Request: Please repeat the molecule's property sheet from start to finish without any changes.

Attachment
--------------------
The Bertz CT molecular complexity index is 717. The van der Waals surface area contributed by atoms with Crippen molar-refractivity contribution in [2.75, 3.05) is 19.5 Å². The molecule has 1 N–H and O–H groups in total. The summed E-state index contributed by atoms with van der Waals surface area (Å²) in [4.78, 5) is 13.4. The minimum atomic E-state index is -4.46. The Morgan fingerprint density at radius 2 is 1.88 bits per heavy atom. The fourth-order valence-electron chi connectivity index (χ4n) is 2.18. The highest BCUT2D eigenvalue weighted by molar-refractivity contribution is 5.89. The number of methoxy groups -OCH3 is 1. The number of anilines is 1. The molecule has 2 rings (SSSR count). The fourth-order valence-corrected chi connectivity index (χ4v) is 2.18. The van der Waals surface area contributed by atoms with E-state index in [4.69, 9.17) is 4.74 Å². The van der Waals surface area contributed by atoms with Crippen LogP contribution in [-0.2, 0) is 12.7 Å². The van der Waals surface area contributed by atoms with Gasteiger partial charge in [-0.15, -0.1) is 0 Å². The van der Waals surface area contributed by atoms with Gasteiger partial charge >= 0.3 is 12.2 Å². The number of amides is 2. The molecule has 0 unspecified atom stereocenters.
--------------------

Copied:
The Bertz CT molecular complexity index is 717. The van der Waals surface area contributed by atoms with Crippen molar-refractivity contribution in [2.75, 3.05) is 19.5 Å². The molecule has 1 N–H and O–H groups in total. The summed E-state index contributed by atoms with van der Waals surface area (Å²) in [4.78, 5) is 13.4. The minimum atomic E-state index is -4.46. The Morgan fingerprint density at radius 2 is 1.88 bits per heavy atom. The fourth-order valence-electron chi connectivity index (χ4n) is 2.18. The highest BCUT2D eigenvalue weighted by molar-refractivity contribution is 5.89. The number of methoxy groups -OCH3 is 1. The number of anilines is 1. The molecule has 2 rings (SSSR count). The fourth-order valence-corrected chi connectivity index (χ4v) is 2.18. The van der Waals surface area contributed by atoms with E-state index in [4.69, 9.17) is 4.74 Å². The van der Waals surface area contributed by atoms with Crippen LogP contribution in [-0.2, 0) is 12.7 Å². The van der Waals surface area contributed by atoms with Gasteiger partial charge in [-0.15, -0.1) is 0 Å². The van der Waals surface area contributed by atoms with Gasteiger partial charge >= 0.3 is 12.2 Å². The number of amides is 2. The molecule has 0 unspecified atom stereocenters.